A little shy of seven years ago I hopped into my dented, sometimes smoking Ford Focus hatchback and set off to liberate an animal from the hellhole of Oklahoma. My bride and I, in our newlywed wisdom, decided to get a dog, specifically a boxer. This was despite the fact that she already had a dog and a cat and she was out of the state. Also, our house was about the size of an apartment with a backyard you could traverse in three giant steps. We found a family who bred boxers and decided ours didn’t need to be as flashy. (And also the flashy ones were more expensive—flashy is boxer lingo for white on a boxer’s chest)
It went down a bit like a drug deal. I called on my cell phone as I neared the agreed upon meeting place, a Wal-Mart parking lot. I exchanged cash for dog and within five minutes I had a bag of food and an eight-week old male boxer, nameless at that time in the seat next to me.
We spent the night together on my inflatable mattress. I remember he howled the first couple of days, missing his siblings most likely. For the first few weeks it was just the two of us. I remember walking into the house on a lunch break and smelling something unmistakable. I found the shit but did not find its creator. After a couple of minutes of searching (a very small house mind you) I found him cowering in the closet. Poor little guy.
Miranda arrived in June with her elderly English springer spaniel and tiny orange cat in tow. By then our little boy had a name, Vince, it was the first we both liked, an ode to Texas Longhorns great Vince Young. Vince was enthralled with Lacey the spaniel, and Lacey was annoyed an equal amount. I can’t blame her. By then she was nearly ten years old and here was this energetic brown thing constantly trying to take her food. She put him in his place a time or two.
Vince is so special to us because he started as a divisive force, Miranda wishing we would love her as much as Vince and I loved each other. As our early marriage struggled he became the glue that held us together. During times of sadness and loss, when we argued seemingly just to see who could yell the loudest, Vince was there to stand before us and place a single paw on our laps. I would look into the chocolate pools of his eyes and feel a sort of calm come over me. He would insert himself, physically between us when we fought.
We climbed mountains, literally and metaphorically. We ran out to the flight line and back, unclipping Vince’s collar so he could sprint as fast as he needed. To those who knew Vince later in life it might seem a shock that he was a runner. Having never seen a greyhound at work I can say Vince was the fastest dog I’ve ever seen. We went to the dog park, played in the snow, and eventually got fat together.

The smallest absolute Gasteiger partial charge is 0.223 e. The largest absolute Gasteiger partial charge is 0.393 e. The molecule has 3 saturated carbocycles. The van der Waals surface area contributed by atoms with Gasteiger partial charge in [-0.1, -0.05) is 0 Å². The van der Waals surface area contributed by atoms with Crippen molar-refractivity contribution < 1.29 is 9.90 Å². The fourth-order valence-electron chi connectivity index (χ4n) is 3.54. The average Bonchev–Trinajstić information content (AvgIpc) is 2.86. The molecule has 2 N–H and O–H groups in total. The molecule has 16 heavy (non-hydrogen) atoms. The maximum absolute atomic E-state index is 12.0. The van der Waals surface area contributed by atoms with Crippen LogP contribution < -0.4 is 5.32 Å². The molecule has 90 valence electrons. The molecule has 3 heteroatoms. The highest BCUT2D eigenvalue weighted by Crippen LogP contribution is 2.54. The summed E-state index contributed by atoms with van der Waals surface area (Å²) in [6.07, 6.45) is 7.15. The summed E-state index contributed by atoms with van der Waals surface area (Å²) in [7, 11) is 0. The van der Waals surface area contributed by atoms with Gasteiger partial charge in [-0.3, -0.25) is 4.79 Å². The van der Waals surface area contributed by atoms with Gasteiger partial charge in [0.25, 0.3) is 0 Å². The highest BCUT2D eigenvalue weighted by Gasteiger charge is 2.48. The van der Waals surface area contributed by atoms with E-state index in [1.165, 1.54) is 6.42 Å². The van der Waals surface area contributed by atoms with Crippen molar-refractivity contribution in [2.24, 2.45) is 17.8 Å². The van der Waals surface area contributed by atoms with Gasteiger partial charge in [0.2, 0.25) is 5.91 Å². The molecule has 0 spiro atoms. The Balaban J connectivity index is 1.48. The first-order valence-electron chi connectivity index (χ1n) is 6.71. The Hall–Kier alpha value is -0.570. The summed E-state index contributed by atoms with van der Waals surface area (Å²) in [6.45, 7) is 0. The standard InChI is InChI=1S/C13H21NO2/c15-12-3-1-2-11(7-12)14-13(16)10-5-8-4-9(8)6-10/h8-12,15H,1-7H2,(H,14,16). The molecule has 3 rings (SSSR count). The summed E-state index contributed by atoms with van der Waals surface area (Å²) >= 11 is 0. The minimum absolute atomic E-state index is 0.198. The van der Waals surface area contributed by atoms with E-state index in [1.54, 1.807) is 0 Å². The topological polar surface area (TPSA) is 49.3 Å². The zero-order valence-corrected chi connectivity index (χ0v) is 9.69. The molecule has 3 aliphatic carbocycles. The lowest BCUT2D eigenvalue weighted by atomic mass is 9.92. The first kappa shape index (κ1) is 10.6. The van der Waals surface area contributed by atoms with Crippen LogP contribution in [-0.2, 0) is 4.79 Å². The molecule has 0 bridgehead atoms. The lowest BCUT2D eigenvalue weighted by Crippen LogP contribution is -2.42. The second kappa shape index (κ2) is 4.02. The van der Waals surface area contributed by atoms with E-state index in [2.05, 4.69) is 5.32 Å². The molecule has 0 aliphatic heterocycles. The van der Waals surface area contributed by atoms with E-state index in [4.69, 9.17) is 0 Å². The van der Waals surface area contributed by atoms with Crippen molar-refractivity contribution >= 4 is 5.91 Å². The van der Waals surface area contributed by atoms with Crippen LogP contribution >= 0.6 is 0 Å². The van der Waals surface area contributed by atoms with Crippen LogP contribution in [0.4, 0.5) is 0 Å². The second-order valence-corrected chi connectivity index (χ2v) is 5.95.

I don’t know why I thought it was a good idea at the time, but I do not regret it now. I bought Miranda a boxer girl she named Ivy. Vince and Ivy were like peas and carrots. As soon as she was able to traverse the folds and flaps of his body she set up residence on his head, a habit that would continue for the next five years. As a family we had grown to three dogs and two cats. That’s a lot of fur for a tiny house.
The Air Force sent me to Guam and through the chaos of moving across the ocean our biggest concern was how our puppies would adjust. Visiting Vince and Ivy in quarantine, or prison as we called it, became a daily event. Then for a few months Vince and Ivy became jungle dogs, disappearing into the thicket surrounding our house for hours at a time. Right about the time our worry turned to panic we would hear their less-than-delicate footsteps crashing through the branches and brambles and Miranda and I would promise to never ever let them go out alone again, until the next time we did.
Vince made our time in Guam tolerable. He made Miranda feel safe when I was not around, which was doubly important when a little firework named Magnolia Jean exploded into our lives.
Any loving, doting owner develops a private language with his pets and I mourn the fact that I will not get to use those words with Vince.
Who wants a butt scratch, a butt scratch?
Oh Mr. Viiiiinnnceee!
What is it boy? You my special boy?
And our favorite thing to do was to squeal or yodel to which Vince would respond by howling mournfully. I will miss the weight of my best furry friend, when he bulldozed his way through all obstacles to mount the couch and hover over me. I will miss his wide, slow tongue, his butt flap, his ears that never folded the right way. I will miss the comfort of his presence, the stability and peace he brought to the house. I cherish our memories together, and I will never stop missing you.